What are the benefits of exposure to sunlight?
Sunlight and Cancer
The connection between Vitamin D deficiency and cancer was first made by Drs. Frank and Cedric Garland from the University of California, San Diego. After finding that the incidence of colon cancer was nearly three times higher in New York than in New Mexico, the Garland brothers hypothesized that lack of sun exposure, resulting in a vitamin D deficiency, played a role. Research now indicates that being deficient in vitamin D increases the risk of many cancers, especially breast and colon. For example, a four-year, placebo-controlled study involving 1,179 postmenopausal women concluded that vitamin D supplementation produced a dramatic 60% drop in the risk of developing any form of cancer. Another study published in the September 2008 "Clinical Journal of the American Society of Nephrology" noted a reported 30 to 50 percent reduction in the risk of certain cancers with an increase in sun exposure.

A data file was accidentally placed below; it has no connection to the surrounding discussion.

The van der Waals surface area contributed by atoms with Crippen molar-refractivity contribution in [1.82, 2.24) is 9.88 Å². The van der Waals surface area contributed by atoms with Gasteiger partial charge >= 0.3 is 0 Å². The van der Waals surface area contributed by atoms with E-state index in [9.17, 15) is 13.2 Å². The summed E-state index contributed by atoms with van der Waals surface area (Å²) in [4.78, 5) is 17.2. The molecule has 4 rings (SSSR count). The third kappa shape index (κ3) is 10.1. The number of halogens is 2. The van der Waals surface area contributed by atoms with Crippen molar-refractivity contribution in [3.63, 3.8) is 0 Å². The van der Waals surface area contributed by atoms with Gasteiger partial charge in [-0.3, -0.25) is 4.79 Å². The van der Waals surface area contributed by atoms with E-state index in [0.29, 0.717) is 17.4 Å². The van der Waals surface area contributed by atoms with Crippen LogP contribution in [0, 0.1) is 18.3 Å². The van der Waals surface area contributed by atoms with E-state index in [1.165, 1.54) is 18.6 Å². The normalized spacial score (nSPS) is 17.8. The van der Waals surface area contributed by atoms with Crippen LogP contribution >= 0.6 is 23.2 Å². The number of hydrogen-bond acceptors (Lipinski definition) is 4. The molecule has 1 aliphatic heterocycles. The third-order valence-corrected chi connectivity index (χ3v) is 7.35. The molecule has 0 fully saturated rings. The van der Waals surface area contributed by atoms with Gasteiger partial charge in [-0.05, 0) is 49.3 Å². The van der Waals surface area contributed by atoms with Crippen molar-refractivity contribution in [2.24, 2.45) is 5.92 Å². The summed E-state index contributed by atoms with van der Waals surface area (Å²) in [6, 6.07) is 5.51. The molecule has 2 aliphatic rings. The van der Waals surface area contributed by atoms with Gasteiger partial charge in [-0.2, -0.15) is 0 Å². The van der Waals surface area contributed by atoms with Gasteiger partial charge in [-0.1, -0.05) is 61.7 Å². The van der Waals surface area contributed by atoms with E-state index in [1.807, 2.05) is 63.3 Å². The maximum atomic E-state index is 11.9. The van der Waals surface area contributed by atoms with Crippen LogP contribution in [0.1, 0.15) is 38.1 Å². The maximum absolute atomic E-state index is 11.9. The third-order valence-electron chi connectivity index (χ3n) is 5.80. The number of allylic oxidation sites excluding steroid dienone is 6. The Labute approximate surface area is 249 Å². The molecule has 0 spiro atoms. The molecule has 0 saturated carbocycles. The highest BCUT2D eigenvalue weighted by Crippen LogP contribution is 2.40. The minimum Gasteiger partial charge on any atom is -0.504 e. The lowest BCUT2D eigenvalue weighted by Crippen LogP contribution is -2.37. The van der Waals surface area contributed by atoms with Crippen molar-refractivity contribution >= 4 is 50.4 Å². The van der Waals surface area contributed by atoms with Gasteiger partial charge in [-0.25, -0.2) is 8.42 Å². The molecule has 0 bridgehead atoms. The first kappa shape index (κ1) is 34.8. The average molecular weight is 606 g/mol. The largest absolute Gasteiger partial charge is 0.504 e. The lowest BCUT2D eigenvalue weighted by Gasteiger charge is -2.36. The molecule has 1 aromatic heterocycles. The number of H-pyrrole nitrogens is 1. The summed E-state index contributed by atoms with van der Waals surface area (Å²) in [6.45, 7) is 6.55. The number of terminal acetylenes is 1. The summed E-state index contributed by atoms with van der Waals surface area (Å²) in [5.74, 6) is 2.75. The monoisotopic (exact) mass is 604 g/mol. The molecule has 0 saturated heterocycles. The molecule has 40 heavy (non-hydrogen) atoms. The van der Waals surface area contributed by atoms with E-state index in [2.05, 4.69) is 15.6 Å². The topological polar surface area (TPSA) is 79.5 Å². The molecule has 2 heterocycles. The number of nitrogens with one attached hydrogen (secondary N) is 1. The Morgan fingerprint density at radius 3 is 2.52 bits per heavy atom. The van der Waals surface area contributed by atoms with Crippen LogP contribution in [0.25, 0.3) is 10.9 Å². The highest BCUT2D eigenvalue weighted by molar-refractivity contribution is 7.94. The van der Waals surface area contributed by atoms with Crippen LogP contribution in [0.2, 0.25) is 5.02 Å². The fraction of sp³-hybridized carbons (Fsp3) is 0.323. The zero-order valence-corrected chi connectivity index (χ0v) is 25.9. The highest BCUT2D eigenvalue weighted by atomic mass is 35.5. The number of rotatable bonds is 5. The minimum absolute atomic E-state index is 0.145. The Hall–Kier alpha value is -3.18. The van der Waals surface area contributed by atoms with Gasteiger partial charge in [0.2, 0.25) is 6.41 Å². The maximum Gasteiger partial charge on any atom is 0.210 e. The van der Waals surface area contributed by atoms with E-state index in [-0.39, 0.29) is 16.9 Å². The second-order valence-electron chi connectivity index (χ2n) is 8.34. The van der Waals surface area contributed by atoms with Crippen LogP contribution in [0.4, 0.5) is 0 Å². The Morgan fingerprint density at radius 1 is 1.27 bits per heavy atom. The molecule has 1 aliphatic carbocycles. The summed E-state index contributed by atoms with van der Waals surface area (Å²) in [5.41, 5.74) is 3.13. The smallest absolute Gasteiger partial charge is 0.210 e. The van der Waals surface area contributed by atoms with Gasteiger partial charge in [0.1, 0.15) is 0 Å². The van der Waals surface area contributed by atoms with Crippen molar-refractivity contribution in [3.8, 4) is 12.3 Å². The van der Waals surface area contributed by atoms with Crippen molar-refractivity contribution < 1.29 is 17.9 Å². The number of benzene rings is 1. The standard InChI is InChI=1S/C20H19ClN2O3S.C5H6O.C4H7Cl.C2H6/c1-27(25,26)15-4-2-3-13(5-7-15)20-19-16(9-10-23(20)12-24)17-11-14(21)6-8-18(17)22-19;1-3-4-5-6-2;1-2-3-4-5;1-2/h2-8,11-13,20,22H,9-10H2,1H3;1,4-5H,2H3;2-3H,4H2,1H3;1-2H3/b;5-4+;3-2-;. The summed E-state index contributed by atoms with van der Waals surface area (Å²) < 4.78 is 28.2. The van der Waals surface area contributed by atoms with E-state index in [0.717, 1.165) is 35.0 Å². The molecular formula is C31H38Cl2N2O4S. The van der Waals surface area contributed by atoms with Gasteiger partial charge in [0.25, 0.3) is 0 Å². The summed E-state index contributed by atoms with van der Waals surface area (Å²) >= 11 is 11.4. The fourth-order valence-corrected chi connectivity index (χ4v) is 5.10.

Sunlight and Psoriasis
Exposure to sunlight is extremely beneficial for individuals with psoriasis. In one study, an outdoor four-week sunbathing therapy was shown to promote significant clearance of psoriatic symptoms in 84 percent of subjects. "The sun is one of the best treatments for psoriasis, so in summer I encourage my patients to sit out on the deck and give their affected areas a good sunbath," said Julie Moore, M.D., a dermatologist at Gottlieb Memorial Hospital. "30 minutes is adequate to improve the skin; you do not need to sit out for hours." The ultraviolet rays in the sun are beneficial to the irritated skin.
Sunlight and Mood
During periods without sunshine, many people suffer from depression. Its called seasonal affective disorder (SAD). Besides feeling gloomy, people experience low energy. Scientific research has examined the frequently observed relationship between sunlight and mood. A study from Denmark, published in the September 2011 issue of the "Scandinavian Journal of Work, Environment and Health," demonstrated that outdoor work, even in the winter, provided enough sunlight to counteract mood difficulties. Researchers found that regardless of the season, the turnover of serotonin in the brain was affected by the amount of sunlight on any given day. And the levels of serotonin were higher on bright days than on overcast or cloudy ones. In fact, the rate of serotonin production in the brain was directly related to the duration of bright sunlight.